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How reporters' scoops brought down a president

JOHN GORE, founder of StokeScreen Film Club, with his latest pick of the movies coming to TV (from Jan 17).

It is presidential inauguration week where we wave goodbye to Trumpolini and welcome a new and uncertain future. To mark the occasion, the BBC have dusted off All the President’s Men 1976 (BBC1

00.05 Sun 17 Jan & BBC4 21.00 Thu 21 Jan) to remind us of a time when a free press could unmask serious breaches in ethics and political practise and the public would be shocked, not stoical. Alan J Pakula’s 1976 award winner caught the mood of the time in expressing the general disgust of Americans at the dirty tricks of President Nixon and the Watergate Hotel burglars. Screenwriter, William Goldman (Butch Cassidy, Misery, The Princess Bride) stepped away from the fantastic to expound on real events, which seemed just as unbelievable as his previous screenplays. It also confirmed Robert Redford and Dustin Hoffman (pictured above) as guarantee of box office gold for several years to come.

Echoing this mood of political change, there are a couple of other, less obvious critiques of American society. George A Romero began his zombie cycle in 1969 with Night of the Living Dead, which used the horror metaphor to comment on racism. His Land of the Dead 2005 (Horror 21.00 Sat 17 Jan), which is the one that I have not yet seen, takes, as its departure point, the country overrun by the walking dead and the living besieged in one city. He has a macabre satirical wit, plays with the conventions of the genre and succeeds in balancing social comment with audience expectations for a zombie movie.

On a more everyday level, Andrew Garfield (lately Spiderman) and the wonderful Michael Shannon, star in 99 Homes 2014 (BBC2 22.20 Sun 17 Jan). Garfield plays David Nash, unemployed single parent who seeks to save his home from repossession by working for the bailiffs in sunny Florida, until the worm turns. This would be Ken Loach territory in the UK. It makes a fascinating comparison to see the American context, although the outcome is not too different.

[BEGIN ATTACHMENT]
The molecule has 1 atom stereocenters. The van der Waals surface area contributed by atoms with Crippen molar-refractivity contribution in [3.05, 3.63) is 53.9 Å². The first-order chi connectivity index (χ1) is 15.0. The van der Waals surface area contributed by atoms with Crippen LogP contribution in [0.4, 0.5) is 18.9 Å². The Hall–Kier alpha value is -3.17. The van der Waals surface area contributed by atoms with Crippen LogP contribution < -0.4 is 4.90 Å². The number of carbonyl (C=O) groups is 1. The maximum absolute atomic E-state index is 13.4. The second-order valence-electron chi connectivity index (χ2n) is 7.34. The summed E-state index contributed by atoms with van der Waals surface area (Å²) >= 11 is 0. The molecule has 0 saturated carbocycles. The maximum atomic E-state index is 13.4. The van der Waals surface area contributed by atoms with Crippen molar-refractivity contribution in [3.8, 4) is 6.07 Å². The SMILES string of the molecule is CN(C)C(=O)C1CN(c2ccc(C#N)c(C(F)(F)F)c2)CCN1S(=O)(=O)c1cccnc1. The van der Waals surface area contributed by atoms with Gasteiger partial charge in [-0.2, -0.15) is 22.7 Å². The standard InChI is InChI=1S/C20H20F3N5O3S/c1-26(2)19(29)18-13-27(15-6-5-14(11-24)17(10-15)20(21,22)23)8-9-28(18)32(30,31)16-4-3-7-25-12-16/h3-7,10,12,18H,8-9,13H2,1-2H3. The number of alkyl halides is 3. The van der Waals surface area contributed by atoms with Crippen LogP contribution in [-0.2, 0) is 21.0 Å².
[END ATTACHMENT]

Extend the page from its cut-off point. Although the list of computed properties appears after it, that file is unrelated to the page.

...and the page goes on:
My film of the week is A Hard Day’s Night 1964 (BBC2 02.05 Sun 17 Jan and BBC4 22.00 Mon 18 Jan). This was the first live action film I ever saw in the cinema. It changed my life. I went because it was all about the Beatles. (My mum went because she drew the short straw and someone had to accompany me). Little did I realise, until considerably later, that we had been pitched into a British version of the French New Wave: a freewheeling script, non-professional actors (albeit performers), shooting on location and a sense of youthful rebellion. It was also a notable precursor to the pop video. What I knew, as I walked out of the cinema, is that I did not want this energy and joie de vivre to stop. It will not have the same impact on TV unless you use your imagination but there are plenty of classic hits and moptop Scouse banter.

Interestingly, around the time that Richard Lester made this movie, pioneers of American Cinéma Verité, the Maysles Brothers, were also working on a film capturing the phenomenon of Beatlemania. Mysteriously, at the time, the Maysles film never materialised but when you see clips from it, which have been used in subsequent documentaries, it bears an extraordinary similarity to scenes that appear in this film. Can’t buy me love, but you might be able to buy my silence!